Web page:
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If Your PR Firm Isn't Saying "No," Start Looking For A New One

If Your PR Firm Isn't Saying "No," Start Looking For A New One

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Published by: stevestern on Mar 08, 2012
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03/08/2012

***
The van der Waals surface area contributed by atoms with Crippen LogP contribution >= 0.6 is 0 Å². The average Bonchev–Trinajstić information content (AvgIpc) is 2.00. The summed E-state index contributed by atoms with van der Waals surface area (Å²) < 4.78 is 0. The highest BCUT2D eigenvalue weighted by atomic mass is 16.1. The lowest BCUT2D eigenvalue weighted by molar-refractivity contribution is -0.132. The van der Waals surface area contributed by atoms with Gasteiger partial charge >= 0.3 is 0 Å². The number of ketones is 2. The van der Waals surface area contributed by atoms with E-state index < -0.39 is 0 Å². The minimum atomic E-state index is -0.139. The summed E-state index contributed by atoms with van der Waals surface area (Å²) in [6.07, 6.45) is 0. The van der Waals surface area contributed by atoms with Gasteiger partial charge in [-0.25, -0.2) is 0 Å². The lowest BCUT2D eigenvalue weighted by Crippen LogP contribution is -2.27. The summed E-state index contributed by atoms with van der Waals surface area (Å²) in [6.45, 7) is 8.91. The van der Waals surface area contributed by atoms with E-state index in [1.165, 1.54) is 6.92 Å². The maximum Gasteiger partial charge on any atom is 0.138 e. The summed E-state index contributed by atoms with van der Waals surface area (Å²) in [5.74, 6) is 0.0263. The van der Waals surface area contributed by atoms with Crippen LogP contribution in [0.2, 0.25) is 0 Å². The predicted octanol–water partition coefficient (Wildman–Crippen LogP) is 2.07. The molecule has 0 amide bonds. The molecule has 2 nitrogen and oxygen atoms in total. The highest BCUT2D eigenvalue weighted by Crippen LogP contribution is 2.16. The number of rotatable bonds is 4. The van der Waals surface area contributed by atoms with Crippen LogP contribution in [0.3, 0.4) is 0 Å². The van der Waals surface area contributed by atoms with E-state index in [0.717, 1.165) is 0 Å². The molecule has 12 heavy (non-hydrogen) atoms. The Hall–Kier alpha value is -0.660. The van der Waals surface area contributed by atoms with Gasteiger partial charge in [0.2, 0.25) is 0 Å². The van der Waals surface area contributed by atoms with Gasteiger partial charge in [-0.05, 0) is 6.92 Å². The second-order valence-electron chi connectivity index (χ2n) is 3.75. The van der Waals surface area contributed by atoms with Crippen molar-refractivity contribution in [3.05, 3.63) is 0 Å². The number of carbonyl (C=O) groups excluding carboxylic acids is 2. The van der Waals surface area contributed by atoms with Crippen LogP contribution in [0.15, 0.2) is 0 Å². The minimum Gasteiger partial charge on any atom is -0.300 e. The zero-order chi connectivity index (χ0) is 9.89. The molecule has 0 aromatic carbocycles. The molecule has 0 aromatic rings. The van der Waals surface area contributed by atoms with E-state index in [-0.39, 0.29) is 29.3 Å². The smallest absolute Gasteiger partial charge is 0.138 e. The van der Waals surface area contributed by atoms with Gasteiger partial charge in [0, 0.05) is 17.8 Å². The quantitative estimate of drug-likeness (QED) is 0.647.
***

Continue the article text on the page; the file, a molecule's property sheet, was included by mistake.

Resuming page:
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OR CHARACTERISTICS OF AN EFFECTIVE PUBLIC RELATIONS PRACTITIONER In most savvy and mature organizations today, the public relations function is a ccorded a prominent role in management decision making. Frequently, the senior p ublic relations manager reports directly to top management; generally to the chi ef executive officer. The reason for this is simple: If public relations is to b e the interpreter of management, then it must know what management is thinking a t any moment on virtually every public issue. If public relations is made subord inate to any other discipline, e.g. marketing, advertising, legal or administrat ion, then its independence, credibility, and, ultimately, value as an objective management counselor will be sacrificed. Whereas marketing and advertising groups must, by definition, be defenders of th eir specific products, the public relations department has no such mandated alle giance. Public relations should be the corporate conscience. An organization’s pub lic relations professionals should enjoy enough autonomy to tell it to managemen t “like it is.” If an idea doesn’t make sense, if a product is flawed, if the general institutional wisdom is wrong, it is the duty of the public relations profession al to challenge the consensus. And, in absolute candor, if your company’s PR funct ion isn’t saying “no” with great vigor from time to time, you’re probably not being well served and could well be headed for problems. This is not to say that advertising, marketing, and all other disciplines should n’t enjoy a close partnership with public relations. Clearly, they must. All disci plines must work to maintain their own independence while building long-term, mu tually beneficial relationships for the good of the organization. However, publi c relations should never shirk its overriding responsibility to enhance the orga nization’s credibility by ensuring that corporate actions are in the public intere st. Public relations managers should function at the edge of an organization as a li aison between the organization and its external and internal publics. In other w ords, public relations managers have one foot inside the organization and one ou tside. Often, this unique position is not only lonely, but also precarious. As boundary managers, public relations people support their colleagues by helpin g them communicate across organizational lines both within and outside the organ ization. In this way public relations professionals also become systems managers , knowledgeable of and able to deal with the complex relationships inherent in t he organization. They must consider the relationship of the organization to its environment: The ties that unite business managers and operations support staff, for example, and the conflicts that separate them. They must work within organizational confines to develop innovative, solutions t o organizational problems. By definition, public relations managers deal in a di fferent environment from that of their organizational colleagues. The amorphous world of perceptions, attitudes, and public opinion, in which public relations m anagers dwell, is alien to the core empirical, quantitative, concrete domain of other business man-agers. Public relations managers, therefore, must be innovati ve, not only proposing communications solutions, but also in making them underst andable and acceptable to colleagues. They must think strategically. Public relations managers must demonstrate their knowledge of the organization’s mission, objectives, and strategies. Their solutio ns must answer the real needs of the organization. They must reflect the big pic ture. Business managers will care little that the company’s name was mentioned in the morning paper unless they can recognize the strategic rationale for the refe rence. In managing an organization’s public relations system, practitioners must demonstr